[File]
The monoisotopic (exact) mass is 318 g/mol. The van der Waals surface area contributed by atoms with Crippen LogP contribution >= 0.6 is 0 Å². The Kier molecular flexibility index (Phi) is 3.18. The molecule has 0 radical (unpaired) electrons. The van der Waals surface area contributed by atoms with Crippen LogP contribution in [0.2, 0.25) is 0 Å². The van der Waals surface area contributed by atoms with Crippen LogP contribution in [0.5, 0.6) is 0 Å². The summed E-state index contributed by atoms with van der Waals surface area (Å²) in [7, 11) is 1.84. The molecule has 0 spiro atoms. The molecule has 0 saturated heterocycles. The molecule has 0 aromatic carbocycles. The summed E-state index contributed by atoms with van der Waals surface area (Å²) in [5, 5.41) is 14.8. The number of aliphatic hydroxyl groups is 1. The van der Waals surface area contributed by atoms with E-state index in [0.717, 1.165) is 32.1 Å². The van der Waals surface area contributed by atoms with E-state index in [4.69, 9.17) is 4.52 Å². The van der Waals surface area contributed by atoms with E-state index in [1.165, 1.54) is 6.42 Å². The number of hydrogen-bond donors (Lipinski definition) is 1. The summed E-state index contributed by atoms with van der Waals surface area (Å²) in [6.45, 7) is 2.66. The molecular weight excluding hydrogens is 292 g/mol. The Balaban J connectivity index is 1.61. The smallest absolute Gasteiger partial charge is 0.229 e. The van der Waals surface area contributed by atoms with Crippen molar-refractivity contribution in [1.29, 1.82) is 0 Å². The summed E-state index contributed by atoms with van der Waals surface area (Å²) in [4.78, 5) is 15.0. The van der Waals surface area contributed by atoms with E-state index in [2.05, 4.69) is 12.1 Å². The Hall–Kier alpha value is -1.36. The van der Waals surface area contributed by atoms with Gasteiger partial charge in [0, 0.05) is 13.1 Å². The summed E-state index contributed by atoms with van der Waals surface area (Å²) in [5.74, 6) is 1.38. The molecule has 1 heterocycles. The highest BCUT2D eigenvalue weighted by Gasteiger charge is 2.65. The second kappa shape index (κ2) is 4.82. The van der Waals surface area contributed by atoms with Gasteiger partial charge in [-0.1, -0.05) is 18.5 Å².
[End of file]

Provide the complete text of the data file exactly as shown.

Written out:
The monoisotopic (exact) mass is 318 g/mol. The van der Waals surface area contributed by atoms with Crippen LogP contribution >= 0.6 is 0 Å². The Kier molecular flexibility index (Phi) is 3.18. The molecule has 0 radical (unpaired) electrons. The van der Waals surface area contributed by atoms with Crippen LogP contribution in [0.2, 0.25) is 0 Å². The van der Waals surface area contributed by atoms with Crippen LogP contribution in [0.5, 0.6) is 0 Å². The summed E-state index contributed by atoms with van der Waals surface area (Å²) in [7, 11) is 1.84. The molecule has 0 spiro atoms. The molecule has 0 saturated heterocycles. The molecule has 0 aromatic carbocycles. The summed E-state index contributed by atoms with van der Waals surface area (Å²) in [5, 5.41) is 14.8. The number of aliphatic hydroxyl groups is 1. The van der Waals surface area contributed by atoms with E-state index in [0.717, 1.165) is 32.1 Å². The van der Waals surface area contributed by atoms with E-state index in [4.69, 9.17) is 4.52 Å². The van der Waals surface area contributed by atoms with E-state index in [1.165, 1.54) is 6.42 Å². The number of hydrogen-bond donors (Lipinski definition) is 1. The summed E-state index contributed by atoms with van der Waals surface area (Å²) in [6.45, 7) is 2.66. The molecular weight excluding hydrogens is 292 g/mol. The Balaban J connectivity index is 1.61. The smallest absolute Gasteiger partial charge is 0.229 e. The van der Waals surface area contributed by atoms with Crippen molar-refractivity contribution in [1.29, 1.82) is 0 Å². The summed E-state index contributed by atoms with van der Waals surface area (Å²) in [4.78, 5) is 15.0. The van der Waals surface area contributed by atoms with E-state index in [2.05, 4.69) is 12.1 Å². The Hall–Kier alpha value is -1.36. The van der Waals surface area contributed by atoms with Gasteiger partial charge in [0, 0.05) is 13.1 Å². The summed E-state index contributed by atoms with van der Waals surface area (Å²) in [5.74, 6) is 1.38. The molecule has 1 heterocycles. The highest BCUT2D eigenvalue weighted by Gasteiger charge is 2.65. The second kappa shape index (κ2) is 4.82. The van der Waals surface area contributed by atoms with Gasteiger partial charge in [-0.1, -0.05) is 18.5 Å².